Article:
And whilst many bands will tell you that’s not what they want…why the hell shouldn’t they. After all, if you don’t strive for world domination you ain’t going to achieve it.
So it was, that one of those early evenings arrivals meant the opportunity to listen to The Velveteen Saints for the first time. That was back in October, when the band opened for Tim Burgess on his solo tour at the Oran Mor. A few people had gathered by the time the second support act, Hatcham Social took to the stage but sadly, only a few had the pleasure of hearing The Velveteen Saints that night. However, alongside Jim Gellatly, (I don’t need to tell you who he is right!) Murray Easton, (Everything Flows Glasgow, very good site, check him out) my good lady wife and perhaps another 25 gig goers, I witnessed one of their first gigs.
A chance meeting and a good chat at the merch stall after the gig with bass player Thommo, resulted in an invitation to review the next show in the nice n sleazy in November. I’ve already covered both nights separately on the site, so, it’s ok if you’ve missed out so far. We’ll keep you right.
Ok, so, now your all caught up…
The Velveteen Saints have been on the road since then, supporting amongst others, The View, Peace Peter Hook and not forgetting Tim Burgess.
During their hectic schedule they took the time to get in touch and ask me along to their next gig in Glasgow’s Broadcast on dec 29th. Very nice of them that eh.

I arrived very early, in fact, for the first time in time for the sound check.
Now, although I know what I like when it comes to music, according to my school teachers I wasn’t blessed with that skill required to be recognised in school as capable of being successfully taught music.
And this part of the evenings proceedings changed my own view of that long ago assessment. There is plenty of adjustment made by the sound engineer, lots of interaction with the band and I am in agreement with the bands nod to give the guitars a little bit more.
At sound check also had the added benefit of adding a certain anticipation for the gig..
Sound check complete, there’s no time to hit the bar for TVS though. There’s countless other little things that need checking before a show…including on this occasion, an interview for mrpinkster. ( keep an eye out for that over the next couple of weeks)

An so, on to the show.
Daniel Meade opened the nights proceedings with his Glaswegian country music.
Ok, that’s not some new kind of genre I’m trying to introduce.
Daniel is Glaswegian and he writes and performs country music. Good old fashion country music.
I’ve seen Daniel before too and admittedly I have not been country musics biggest fan in the past. He changed that though. It was after listening to Daniel Meade that I invested some time in listening to Hank Williams and realised that I should spend more time listening to this and finding more music like it.
Cowboy shirt and boots aside, Daniel is a very unassuming and modest guy who has been around the music scene for a while. (Did I mention, we also did an interview, so you can find out much more about Daniel soon too)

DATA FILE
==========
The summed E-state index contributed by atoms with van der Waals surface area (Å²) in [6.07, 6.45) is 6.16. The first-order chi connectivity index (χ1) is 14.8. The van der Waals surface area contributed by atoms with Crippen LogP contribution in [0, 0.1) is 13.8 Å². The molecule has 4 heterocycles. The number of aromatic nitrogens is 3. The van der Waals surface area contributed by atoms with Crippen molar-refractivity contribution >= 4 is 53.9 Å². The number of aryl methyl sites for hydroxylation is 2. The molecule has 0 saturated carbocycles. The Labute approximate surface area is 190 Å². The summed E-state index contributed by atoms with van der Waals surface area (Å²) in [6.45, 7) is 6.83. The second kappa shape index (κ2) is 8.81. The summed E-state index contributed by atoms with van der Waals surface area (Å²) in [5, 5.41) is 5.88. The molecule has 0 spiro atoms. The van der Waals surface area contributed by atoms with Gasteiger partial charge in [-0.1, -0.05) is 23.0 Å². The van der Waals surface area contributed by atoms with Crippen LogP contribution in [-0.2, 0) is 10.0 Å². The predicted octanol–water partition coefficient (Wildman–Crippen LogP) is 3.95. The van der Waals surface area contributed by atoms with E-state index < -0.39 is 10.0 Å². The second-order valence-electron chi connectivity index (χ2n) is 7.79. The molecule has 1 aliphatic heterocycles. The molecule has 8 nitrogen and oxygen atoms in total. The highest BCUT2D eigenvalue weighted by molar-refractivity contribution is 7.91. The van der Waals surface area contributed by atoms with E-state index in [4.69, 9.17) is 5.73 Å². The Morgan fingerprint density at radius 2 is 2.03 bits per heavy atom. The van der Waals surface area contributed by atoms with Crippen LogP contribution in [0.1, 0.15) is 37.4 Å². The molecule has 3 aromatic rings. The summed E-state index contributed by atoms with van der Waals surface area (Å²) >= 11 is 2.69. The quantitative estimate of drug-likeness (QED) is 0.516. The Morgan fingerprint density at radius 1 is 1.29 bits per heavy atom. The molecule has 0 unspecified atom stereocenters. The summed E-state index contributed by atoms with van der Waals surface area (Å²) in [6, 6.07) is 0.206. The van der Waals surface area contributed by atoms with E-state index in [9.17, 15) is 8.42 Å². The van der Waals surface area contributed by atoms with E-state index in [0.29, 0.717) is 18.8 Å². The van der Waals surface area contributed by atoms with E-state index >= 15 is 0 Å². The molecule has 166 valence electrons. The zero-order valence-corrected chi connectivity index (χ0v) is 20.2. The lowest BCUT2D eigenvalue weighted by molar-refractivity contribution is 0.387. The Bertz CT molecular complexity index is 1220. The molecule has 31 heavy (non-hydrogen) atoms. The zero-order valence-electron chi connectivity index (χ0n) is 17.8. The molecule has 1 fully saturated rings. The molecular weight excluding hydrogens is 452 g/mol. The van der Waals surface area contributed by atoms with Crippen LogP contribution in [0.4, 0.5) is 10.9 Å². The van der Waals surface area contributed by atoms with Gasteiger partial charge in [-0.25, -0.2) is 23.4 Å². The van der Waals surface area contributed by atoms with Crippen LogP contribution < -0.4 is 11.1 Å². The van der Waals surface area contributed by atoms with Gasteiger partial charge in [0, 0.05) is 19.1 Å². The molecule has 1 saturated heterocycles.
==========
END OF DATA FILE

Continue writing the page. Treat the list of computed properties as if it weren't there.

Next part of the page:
He’s got the knack of telling stories of a life lived, quite succinctly.
His songs ooze character and when he tells you he’s been Lonesome and blue, you believe him.
Perhaps his Glaswegian country is never mor epitomised when he sings…
Will u still love me when it rains…. In Glasgow, for goodness sake, my advice is, if you find someone that does Daniel, she’s a keeper. That’ll be a lot of love.
‘Headstone’ does it again for me, and has the crowd tapping their toes along.
From the lyrical content, Daniel’s heart has been broken and he’s certainly seen the highs and lows of life.
It looks as though he is now comfortable doing what he is doing, both on stage and through the delivery of his songs.
As his set draws to a close, the notion that the banishment of all previous demons is very near complete, resonates and as he leaves the stage, I am again left believing he deserves a much bigger audience.

Manky Savage are up next with their very own cornucopia of genre jumping music.
They are a three piece guitar, bass and drummer, who, over the course of the set, had smatterings of The Black Crowes, Led Zeppelin, dare I say, Metallica in places, even coming back to earth with a brief journey into Fleetwood Mac territory.
bass player and lead vocalist posseses a throaty, gravelly set of chords to match much of the 70′ style tunes.
For me, it’s when the guitarist is allowed to shine that the band come into there own though.
Resembling Bernard Butler, he is a very talented musician whose vocals are more mellow. When he takes lead on what was my favourite song, the more melodic vibe had a good feel to it, that fit well with the laid back drum beat and the funky bass.
As they closed, Broadcast is filling up nicely…

Time for The Velveteen Saints
Michael is first to the stage for a well rehearsed long Hawaii 5 O style intro into opener Always Gonna Be.
They are straight on it and clearly well up for It. Thommo is effervescent as ever on bass and Sean immediately has to display a masterclass centre stage in navigating his high hair under the low ceiling. High hair, which must be said, sits on top of the head of fast becoming perfect front man. Whether or not Sean fully realises what he possesses here, remains to be seen.